Europe’s biggest biomedical research facility is welcoming learners to a new science lab it has opened for local schools.
The Francis Crick Institute, a charity in the north London borough of Camden, recently opened the Weston Discovery Lab, a dedicated space for school pupils to visit and take part in a range of experiments.
Staff from the institute’s education team will work with a different local primary or secondary each week of the school year, as well as offer equipment loans and after-school workshops for parents.
Year 5 pupils from Netley primary were amongst the first to use the laboratory where they created bubble eruptions, launched spinning discs into the air and identified mystery powders.
Kim Abraham, a teacher who accompanied the class, said: “There wasn’t a single moment when they weren’t fully engaged. They loved it. It’s something they can’t get experience of at school.”
The Crick’s education programme aims to reach as many children in local state schools as possible, including pupils in special schools and those in disadvantaged areas.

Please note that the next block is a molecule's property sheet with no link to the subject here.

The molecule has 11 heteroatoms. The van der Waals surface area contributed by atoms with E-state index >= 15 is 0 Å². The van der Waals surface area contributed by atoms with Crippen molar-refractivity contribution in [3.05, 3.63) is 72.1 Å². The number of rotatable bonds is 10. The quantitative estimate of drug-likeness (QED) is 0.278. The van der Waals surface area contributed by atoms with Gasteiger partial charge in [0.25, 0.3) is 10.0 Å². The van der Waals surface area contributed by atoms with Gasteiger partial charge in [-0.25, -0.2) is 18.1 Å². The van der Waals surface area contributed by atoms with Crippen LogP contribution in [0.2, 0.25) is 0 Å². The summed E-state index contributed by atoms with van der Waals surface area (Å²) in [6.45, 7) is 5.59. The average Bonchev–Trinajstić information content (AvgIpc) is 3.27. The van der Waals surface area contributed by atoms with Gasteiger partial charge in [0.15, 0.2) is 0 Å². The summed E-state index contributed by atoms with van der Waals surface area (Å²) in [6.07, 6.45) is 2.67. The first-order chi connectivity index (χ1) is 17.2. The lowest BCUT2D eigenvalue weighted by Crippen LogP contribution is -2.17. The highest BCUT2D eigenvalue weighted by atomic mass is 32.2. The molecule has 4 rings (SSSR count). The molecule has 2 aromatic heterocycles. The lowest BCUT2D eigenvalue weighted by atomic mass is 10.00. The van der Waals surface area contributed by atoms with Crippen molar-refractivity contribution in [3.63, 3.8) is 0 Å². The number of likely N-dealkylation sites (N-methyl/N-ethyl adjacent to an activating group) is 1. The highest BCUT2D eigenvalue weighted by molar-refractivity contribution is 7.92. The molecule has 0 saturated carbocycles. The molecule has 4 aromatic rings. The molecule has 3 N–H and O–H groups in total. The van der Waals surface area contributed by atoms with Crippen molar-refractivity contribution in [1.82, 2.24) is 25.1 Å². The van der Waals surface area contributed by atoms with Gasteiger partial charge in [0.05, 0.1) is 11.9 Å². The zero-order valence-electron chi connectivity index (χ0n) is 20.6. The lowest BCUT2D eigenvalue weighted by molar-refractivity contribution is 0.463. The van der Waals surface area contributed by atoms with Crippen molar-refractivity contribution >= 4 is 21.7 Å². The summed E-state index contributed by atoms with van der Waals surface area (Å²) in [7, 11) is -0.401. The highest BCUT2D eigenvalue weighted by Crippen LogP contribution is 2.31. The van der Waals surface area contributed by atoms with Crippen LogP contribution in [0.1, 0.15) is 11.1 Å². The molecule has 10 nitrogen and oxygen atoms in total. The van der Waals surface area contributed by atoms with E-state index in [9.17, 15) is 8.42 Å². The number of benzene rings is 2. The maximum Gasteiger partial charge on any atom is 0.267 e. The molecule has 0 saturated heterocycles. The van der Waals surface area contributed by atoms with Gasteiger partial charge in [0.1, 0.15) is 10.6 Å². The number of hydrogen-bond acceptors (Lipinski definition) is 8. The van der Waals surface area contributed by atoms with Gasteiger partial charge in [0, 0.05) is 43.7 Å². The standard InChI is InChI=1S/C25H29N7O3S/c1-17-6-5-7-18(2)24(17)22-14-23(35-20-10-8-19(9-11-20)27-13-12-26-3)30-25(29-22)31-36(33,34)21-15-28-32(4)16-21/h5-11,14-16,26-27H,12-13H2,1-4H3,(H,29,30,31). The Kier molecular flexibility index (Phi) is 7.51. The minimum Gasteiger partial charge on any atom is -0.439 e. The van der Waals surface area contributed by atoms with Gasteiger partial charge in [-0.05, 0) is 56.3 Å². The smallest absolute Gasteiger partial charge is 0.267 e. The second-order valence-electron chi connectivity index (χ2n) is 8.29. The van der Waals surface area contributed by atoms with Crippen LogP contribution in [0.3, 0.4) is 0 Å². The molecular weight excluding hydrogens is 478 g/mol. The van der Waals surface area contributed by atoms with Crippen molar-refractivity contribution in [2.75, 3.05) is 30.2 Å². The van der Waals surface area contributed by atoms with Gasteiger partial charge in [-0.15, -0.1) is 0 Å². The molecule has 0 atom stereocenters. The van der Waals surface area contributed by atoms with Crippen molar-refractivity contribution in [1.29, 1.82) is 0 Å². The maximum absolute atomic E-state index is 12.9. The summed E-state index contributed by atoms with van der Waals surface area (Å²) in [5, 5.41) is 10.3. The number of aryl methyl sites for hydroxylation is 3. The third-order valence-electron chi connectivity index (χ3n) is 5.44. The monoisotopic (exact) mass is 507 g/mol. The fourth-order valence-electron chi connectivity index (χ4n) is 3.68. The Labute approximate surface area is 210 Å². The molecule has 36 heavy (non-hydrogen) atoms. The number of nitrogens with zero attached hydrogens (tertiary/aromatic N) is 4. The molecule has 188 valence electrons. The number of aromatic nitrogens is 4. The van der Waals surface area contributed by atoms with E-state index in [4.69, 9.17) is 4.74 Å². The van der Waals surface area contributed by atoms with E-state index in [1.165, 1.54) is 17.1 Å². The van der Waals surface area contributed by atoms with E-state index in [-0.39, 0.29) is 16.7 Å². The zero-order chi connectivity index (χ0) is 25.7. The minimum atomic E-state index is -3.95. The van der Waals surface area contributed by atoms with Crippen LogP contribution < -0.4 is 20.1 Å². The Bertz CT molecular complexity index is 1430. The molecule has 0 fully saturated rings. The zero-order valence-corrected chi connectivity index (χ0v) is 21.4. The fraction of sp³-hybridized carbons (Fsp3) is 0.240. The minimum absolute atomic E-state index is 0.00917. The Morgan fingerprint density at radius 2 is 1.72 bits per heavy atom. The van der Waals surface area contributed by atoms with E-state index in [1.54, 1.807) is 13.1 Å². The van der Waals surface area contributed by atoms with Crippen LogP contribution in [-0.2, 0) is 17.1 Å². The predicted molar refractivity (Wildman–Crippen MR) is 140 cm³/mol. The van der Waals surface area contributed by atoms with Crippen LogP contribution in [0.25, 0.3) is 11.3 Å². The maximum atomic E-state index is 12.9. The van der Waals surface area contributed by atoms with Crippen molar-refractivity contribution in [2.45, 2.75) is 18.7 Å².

Clare Davy, its education manager, said: “Other places will provide science sessions for whoever wants to come from wherever they are based, but that’s often teachers and schools that are already motivated and doing a lot of school trips.
“We want to provide a great science offer for all children in the schools immediately around us, and then see them repeatedly, year after year, all 11 years of their school careers. It’s for them, in their community.”
The institute’s main building was completed in August last year and currently has 1,500 scientists on staff, researching ways to prevent, diagnose and treat conditions such as cancer and motor neurone disease.
Sir Paul Nurse, its director, said: “We want to enthuse the next generation of scientists, to build excitement in the possibilities of future developments and the discoveries that can be made.”